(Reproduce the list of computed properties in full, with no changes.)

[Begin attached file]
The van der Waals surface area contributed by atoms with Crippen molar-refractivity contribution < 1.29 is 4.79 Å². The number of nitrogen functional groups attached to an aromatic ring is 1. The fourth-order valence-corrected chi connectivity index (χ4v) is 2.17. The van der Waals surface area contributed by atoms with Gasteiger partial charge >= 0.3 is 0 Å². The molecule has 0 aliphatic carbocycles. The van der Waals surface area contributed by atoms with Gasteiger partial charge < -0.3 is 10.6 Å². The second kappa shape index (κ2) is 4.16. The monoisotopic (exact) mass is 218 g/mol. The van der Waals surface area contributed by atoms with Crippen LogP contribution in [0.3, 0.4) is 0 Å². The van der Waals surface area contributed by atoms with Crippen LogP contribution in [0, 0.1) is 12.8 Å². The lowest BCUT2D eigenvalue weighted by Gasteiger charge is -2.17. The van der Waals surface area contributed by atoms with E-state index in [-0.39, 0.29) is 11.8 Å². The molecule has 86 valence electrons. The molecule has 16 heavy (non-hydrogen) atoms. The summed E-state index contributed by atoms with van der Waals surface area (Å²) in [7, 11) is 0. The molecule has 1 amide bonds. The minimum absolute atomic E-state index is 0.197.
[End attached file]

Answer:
The van der Waals surface area contributed by atoms with Crippen molar-refractivity contribution < 1.29 is 4.79 Å². The number of nitrogen functional groups attached to an aromatic ring is 1. The fourth-order valence-corrected chi connectivity index (χ4v) is 2.17. The van der Waals surface area contributed by atoms with Gasteiger partial charge >= 0.3 is 0 Å². The molecule has 0 aliphatic carbocycles. The van der Waals surface area contributed by atoms with Gasteiger partial charge < -0.3 is 10.6 Å². The second kappa shape index (κ2) is 4.16. The monoisotopic (exact) mass is 218 g/mol. The van der Waals surface area contributed by atoms with Crippen LogP contribution in [0.3, 0.4) is 0 Å². The van der Waals surface area contributed by atoms with Crippen LogP contribution in [0, 0.1) is 12.8 Å². The lowest BCUT2D eigenvalue weighted by Gasteiger charge is -2.17. The van der Waals surface area contributed by atoms with E-state index in [-0.39, 0.29) is 11.8 Å². The molecule has 86 valence electrons. The molecule has 16 heavy (non-hydrogen) atoms. The summed E-state index contributed by atoms with van der Waals surface area (Å²) in [7, 11) is 0. The molecule has 1 amide bonds. The minimum absolute atomic E-state index is 0.197.